Brian and I are almost ready to get our autopilot project "off the ground".

We received a free airplane from a friend of mine who now lives in Japan. (A lot cheaper to buy a new one than ship the old one.) The plane came with a glow engine but we converted it to electric. (Sorry for the crummy iPhone pictures!)


I added an access hatch to the front to create an "avionics bay".

We just got our uBlox GPS and Brian got it working last night. Here it is with our Arduino board and Sparkfun IMU.

We have developed a tightly-coupled GPS/INS algorithm to provide highly-accurate position, velocity, and attitude data. We hope to have the aircraft up and flying soon so we can collect flight data. The algorithm has been developed using simulation data, but I would like some real-world data to do the final tuning.

We have several options for the guidance and control aspect of the autopilot once the tightly-coupled algorithm is finished. One option is to develop our own single-board system, with air data sensors, IMU, failsafe/MUX, etc. (I am inspired by the work shown here, especially by Brian Wolfe!) We would have to develop our own software as well.
The other option is to create a sensor-only board with air data sensors and IMU, and modify an Ardupilot to accept the position/velocity/attitude data. That way we don't need to re-invent the wheel, so to speak.

Our ultimate goal is to create an aerobatic-capable autopilot, so we will most likely design our own single-board autopilot eventually. I am hoping to create an adaptive control system that will "learn" how to fly an airplane. I'm just scratching the surface on that endevour, and I'm not sure I'm smart enough to pull it off!

We will update again once we get airborne.

Views: 278

3D Robotics
Comment by Chris Anderson on September 29, 2009 at 9:12am
Looks good. Looking forward to your updates!

Comment by Mark Colwell on September 29, 2009 at 3:15pm
I would like get source code examples to interface Sf IMU if you can share it ??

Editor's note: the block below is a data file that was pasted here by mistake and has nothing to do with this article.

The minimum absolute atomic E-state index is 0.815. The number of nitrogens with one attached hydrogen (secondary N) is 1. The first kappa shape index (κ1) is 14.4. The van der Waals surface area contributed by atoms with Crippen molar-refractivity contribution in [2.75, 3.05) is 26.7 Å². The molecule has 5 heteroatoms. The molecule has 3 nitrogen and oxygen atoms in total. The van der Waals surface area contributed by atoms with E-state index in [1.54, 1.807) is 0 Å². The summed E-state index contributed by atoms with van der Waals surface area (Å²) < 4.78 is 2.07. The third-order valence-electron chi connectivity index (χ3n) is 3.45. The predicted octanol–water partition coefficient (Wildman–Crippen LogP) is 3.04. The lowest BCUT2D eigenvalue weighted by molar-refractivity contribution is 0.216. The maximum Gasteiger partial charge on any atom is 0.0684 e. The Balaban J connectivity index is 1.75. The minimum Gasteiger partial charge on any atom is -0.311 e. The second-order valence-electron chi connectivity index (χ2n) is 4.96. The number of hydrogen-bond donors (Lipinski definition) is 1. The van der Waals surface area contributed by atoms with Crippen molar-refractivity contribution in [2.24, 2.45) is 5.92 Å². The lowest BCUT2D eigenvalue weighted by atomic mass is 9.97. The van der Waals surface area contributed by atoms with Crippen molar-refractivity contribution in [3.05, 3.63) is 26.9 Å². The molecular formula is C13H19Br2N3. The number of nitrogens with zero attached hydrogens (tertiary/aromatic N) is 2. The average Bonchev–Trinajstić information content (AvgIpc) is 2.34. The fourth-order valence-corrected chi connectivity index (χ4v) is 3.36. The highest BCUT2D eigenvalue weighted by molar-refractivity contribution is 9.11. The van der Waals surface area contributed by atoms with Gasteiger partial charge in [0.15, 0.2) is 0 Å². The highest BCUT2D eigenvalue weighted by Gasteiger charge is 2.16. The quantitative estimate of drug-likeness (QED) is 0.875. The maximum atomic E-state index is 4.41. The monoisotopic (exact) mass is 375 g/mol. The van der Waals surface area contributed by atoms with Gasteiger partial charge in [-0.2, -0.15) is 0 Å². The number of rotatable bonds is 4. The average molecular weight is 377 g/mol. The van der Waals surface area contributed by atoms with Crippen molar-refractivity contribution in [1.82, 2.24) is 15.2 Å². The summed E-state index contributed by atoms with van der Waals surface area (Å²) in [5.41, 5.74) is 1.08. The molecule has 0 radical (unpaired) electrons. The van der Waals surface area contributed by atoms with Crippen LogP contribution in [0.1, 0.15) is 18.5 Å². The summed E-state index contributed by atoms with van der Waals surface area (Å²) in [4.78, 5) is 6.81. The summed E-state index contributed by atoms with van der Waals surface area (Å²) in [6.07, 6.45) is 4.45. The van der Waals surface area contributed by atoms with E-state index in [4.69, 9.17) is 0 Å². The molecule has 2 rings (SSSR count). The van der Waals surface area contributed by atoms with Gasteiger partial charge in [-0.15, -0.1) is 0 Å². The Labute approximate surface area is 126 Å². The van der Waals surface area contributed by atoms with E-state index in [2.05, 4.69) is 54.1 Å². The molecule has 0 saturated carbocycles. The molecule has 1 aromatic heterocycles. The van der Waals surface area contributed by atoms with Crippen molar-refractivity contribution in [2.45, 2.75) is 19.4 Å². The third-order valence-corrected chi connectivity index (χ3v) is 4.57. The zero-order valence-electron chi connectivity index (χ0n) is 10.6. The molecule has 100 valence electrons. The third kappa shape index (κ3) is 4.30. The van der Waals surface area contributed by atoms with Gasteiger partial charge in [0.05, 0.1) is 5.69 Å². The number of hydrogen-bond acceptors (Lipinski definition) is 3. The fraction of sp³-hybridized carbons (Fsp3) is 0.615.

Comment by Tom Yochum on September 29, 2009 at 3:21pm
You would have to direct code requests to Brian. He is the programmer.
Comment by tejeshwi on May 21, 2010 at 7:53am
Hi Tom,

I am Tejeshwi from India. I have just completed my B.Tech in mechanical engineering at IIT Delhi. Currently, i am working on a project at LEC, ETH Zurich. The objective of the project is to simulate a Funjet which works with an electric pusher-prop engine. I am using JSBSim to simulate the flight dynamics. Now, since electric engine engine.xml files do not come as a template when you download JSBSim, i was wondering how to author this file. As i see from your posts, you seem to have been facing a similar problem which by now, i am sure, you must have overecome, couls you kindly share your experience and enlighten me a bit on authoring the engine file for an electric engine.

Comment by Tom Yochum on May 21, 2010 at 7:58am

Congratulations on your degree!
You would think by now I would have figured this out, but I haven't. I actually found it easier to use the Rascal JSBSim model made by Curt Olson. He is one of the creators of FlightGear, so he probably knows who to talk to from JSBSim.

Good luck with your project, and I'm sorry I can't be more help!

Comment by tejeshwi on May 21, 2010 at 8:01am

So does this model have an inbuilt engine file for an electric engine. Can you tell me more about this model?

Comment by Tom Yochum on May 21, 2010 at 8:04am
It uses a gas engine. Right now I'm working on the navigation and control algorithms and the specific aircraft does not matter. I have been experimenting with the Rascal and the Cessna 172.

The lack of documentation by JSBSim and FlightGear on the engine modeling is very dissapointing. You may make some headway by visiting the FlightGear website and poking around the forums there.

Comment by tejeshwi on May 21, 2010 at 8:08am
Ok. Thanks for the information. So, even the rascal model does not involve an electric engine. Anyway, thanks for your prompt replies. Please let me know in case you come across some relevant information.



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